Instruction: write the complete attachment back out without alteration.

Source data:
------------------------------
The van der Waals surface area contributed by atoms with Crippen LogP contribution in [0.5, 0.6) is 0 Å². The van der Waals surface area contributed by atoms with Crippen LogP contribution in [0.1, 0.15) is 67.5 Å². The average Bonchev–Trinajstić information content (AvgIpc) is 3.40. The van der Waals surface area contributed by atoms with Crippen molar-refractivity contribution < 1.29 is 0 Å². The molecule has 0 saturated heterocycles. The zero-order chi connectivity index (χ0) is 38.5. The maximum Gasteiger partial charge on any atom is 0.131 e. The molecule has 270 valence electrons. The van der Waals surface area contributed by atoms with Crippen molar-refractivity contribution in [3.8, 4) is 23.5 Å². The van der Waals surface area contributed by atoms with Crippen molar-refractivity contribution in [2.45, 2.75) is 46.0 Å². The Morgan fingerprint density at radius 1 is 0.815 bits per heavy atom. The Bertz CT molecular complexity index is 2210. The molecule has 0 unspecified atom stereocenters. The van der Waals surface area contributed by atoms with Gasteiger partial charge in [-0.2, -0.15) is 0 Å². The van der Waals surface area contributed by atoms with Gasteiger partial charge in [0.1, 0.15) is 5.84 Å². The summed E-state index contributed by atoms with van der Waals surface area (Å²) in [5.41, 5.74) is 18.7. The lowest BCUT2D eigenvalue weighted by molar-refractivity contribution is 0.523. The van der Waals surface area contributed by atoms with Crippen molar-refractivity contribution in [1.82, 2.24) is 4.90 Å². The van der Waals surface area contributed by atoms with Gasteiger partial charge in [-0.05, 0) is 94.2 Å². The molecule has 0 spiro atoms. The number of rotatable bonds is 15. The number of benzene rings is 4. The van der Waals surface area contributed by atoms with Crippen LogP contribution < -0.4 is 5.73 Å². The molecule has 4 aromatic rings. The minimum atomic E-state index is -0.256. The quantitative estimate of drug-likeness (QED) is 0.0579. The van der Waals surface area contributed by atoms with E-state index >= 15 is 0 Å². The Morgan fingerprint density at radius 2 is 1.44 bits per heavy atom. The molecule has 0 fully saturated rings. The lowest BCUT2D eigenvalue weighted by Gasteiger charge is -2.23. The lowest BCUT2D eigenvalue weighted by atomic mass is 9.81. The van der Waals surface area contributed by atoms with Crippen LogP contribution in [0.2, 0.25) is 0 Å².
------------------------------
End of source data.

The van der Waals surface area contributed by atoms with Crippen LogP contribution in [0.5, 0.6) is 0 Å². The van der Waals surface area contributed by atoms with Crippen LogP contribution in [0.1, 0.15) is 67.5 Å². The average Bonchev–Trinajstić information content (AvgIpc) is 3.40. The van der Waals surface area contributed by atoms with Crippen molar-refractivity contribution < 1.29 is 0 Å². The molecule has 0 saturated heterocycles. The zero-order chi connectivity index (χ0) is 38.5. The maximum Gasteiger partial charge on any atom is 0.131 e. The molecule has 270 valence electrons. The van der Waals surface area contributed by atoms with Crippen molar-refractivity contribution in [3.8, 4) is 23.5 Å². The van der Waals surface area contributed by atoms with Crippen molar-refractivity contribution in [2.45, 2.75) is 46.0 Å². The Morgan fingerprint density at radius 1 is 0.815 bits per heavy atom. The Bertz CT molecular complexity index is 2210. The molecule has 0 unspecified atom stereocenters. The van der Waals surface area contributed by atoms with Gasteiger partial charge in [-0.2, -0.15) is 0 Å². The van der Waals surface area contributed by atoms with Gasteiger partial charge in [0.1, 0.15) is 5.84 Å². The summed E-state index contributed by atoms with van der Waals surface area (Å²) in [5.41, 5.74) is 18.7. The lowest BCUT2D eigenvalue weighted by molar-refractivity contribution is 0.523. The van der Waals surface area contributed by atoms with Crippen molar-refractivity contribution in [1.82, 2.24) is 4.90 Å². The van der Waals surface area contributed by atoms with Gasteiger partial charge in [-0.05, 0) is 94.2 Å². The molecule has 0 spiro atoms. The number of rotatable bonds is 15. The number of benzene rings is 4. The van der Waals surface area contributed by atoms with Crippen LogP contribution < -0.4 is 5.73 Å². The molecule has 4 aromatic rings. The minimum atomic E-state index is -0.256. The quantitative estimate of drug-likeness (QED) is 0.0579. The van der Waals surface area contributed by atoms with E-state index >= 15 is 0 Å². The Morgan fingerprint density at radius 2 is 1.44 bits per heavy atom. The molecule has 0 fully saturated rings. The lowest BCUT2D eigenvalue weighted by Gasteiger charge is -2.23. The lowest BCUT2D eigenvalue weighted by atomic mass is 9.81. The van der Waals surface area contributed by atoms with Crippen LogP contribution in [0.2, 0.25) is 0 Å².